Saturday, March 14, 2020

The Teenage Years essays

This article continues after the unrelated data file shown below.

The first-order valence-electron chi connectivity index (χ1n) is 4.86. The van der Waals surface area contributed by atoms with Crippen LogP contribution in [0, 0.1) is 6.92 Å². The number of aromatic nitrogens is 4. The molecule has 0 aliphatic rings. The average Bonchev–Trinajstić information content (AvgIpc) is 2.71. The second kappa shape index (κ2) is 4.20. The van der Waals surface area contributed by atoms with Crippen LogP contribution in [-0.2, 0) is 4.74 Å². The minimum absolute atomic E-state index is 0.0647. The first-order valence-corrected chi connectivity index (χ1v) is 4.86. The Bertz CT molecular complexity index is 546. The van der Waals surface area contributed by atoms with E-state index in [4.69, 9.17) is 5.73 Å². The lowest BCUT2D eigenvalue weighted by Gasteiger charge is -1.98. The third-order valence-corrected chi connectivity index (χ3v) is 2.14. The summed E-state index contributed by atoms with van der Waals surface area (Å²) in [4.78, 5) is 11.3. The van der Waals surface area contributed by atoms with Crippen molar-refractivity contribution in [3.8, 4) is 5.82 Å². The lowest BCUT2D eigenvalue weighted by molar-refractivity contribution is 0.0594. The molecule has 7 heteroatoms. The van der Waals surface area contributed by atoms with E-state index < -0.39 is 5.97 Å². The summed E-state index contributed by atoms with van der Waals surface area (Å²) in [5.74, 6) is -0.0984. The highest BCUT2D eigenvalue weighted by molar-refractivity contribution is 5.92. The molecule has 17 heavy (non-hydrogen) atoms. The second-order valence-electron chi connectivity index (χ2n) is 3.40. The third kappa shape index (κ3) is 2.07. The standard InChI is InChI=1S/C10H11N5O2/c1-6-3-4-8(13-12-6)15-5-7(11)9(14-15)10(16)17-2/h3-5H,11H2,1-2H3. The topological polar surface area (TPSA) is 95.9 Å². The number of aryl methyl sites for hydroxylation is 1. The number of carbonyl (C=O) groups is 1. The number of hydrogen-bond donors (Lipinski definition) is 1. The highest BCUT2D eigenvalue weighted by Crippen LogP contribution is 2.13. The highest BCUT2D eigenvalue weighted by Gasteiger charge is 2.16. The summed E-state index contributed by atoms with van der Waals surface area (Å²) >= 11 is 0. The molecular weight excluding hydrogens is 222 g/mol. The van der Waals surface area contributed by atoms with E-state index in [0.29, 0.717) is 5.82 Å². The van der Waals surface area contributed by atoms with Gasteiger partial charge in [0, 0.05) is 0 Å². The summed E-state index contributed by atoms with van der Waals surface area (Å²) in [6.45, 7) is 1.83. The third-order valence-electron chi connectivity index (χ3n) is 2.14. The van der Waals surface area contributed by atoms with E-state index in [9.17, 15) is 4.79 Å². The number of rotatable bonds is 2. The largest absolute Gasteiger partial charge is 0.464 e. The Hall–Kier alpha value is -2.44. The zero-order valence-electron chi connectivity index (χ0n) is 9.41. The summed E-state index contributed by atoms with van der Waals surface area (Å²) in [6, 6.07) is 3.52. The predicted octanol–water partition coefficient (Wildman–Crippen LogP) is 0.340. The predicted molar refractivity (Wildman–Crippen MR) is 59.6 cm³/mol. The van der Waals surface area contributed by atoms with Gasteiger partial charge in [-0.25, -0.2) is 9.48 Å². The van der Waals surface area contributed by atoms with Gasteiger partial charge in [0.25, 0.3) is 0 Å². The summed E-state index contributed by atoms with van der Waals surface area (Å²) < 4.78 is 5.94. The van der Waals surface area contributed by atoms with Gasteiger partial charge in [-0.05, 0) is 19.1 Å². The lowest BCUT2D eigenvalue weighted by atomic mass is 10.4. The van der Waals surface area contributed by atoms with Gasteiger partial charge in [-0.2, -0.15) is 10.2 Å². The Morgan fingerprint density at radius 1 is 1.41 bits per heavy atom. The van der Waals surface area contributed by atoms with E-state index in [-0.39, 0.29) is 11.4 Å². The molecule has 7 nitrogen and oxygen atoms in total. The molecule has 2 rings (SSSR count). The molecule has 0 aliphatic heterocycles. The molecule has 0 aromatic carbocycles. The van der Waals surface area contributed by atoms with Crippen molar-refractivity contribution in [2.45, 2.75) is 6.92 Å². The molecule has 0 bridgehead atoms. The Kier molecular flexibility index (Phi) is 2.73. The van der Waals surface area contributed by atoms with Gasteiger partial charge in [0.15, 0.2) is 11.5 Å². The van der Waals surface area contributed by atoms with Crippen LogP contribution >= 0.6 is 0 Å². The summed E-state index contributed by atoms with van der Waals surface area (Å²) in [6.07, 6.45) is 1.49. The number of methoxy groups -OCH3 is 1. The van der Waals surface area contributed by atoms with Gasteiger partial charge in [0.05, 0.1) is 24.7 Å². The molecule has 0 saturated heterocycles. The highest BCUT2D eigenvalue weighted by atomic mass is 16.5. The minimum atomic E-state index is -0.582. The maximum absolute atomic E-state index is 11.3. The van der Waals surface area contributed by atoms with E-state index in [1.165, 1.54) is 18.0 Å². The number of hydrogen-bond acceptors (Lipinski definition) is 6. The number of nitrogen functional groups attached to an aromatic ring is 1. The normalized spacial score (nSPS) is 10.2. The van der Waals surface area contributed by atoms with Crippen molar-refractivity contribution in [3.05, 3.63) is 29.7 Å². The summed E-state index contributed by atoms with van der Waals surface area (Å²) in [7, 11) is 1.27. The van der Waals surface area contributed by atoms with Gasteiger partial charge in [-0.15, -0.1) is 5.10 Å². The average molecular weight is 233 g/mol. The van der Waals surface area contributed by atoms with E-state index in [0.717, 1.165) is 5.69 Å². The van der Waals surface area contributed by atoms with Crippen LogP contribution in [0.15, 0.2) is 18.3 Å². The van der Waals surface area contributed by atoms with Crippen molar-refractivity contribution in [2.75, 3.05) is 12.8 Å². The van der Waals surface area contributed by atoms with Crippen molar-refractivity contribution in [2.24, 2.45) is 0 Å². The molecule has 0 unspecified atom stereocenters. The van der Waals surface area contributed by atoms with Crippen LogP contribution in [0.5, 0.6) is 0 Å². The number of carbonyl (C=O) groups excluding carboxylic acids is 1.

The Teenage Years essays In the novel Catcher in the Rye, Holden Caulfield, as an individual entity is internally torn up by dividing forces. One supports adolescence, while the other supports adulthood. This battle is known as the transitional period, or the teenage years and is illustrated by three main themes. First, his outlook on all things sexual displays an important part of this struggle. Next is his perception of himself and others, which contains many of its own obstacles. Finally, Holdens desire to remain a child and dwell in the past conflicts with the reality that he needs to grow up and focus on the future and is the basis of his struggle. Throughout the novel, Holden can be caught boasting stories of his sexual conquests. His tales are filled with couldves and wouldves, all of his sexual encounters with women are very limited and incomplete. Proof of this is evident when he hires a prostitute to fulfill his sexual needs and in the end decides not to have sex with her. I was a little nervous. I was starting to feel pretty sexy and all, but I was a little nervous anyways. If you want to know the truth Im a virgin. I really am. Ive had quite a few opportunities to lose my virginity and all, but Ive never got around to yet. Something always happens. For instance, if youre at a girlfriend's house, her parents always come home at the wrong time- or at least youre afraid they will. (Page 92) His encounter with the hooker displays his inexperience and his nervousness when it comes down to sex. Holden, however, would rather blame fate than admit that he is still a virgin because of his own actions and feelings. Holdens sexual immaturity is again demonstrated when he begins to talk about homosexuality. He is preoccupied with identifying gay men because he feels that it may make him seem as if he has reached some sort of high ...

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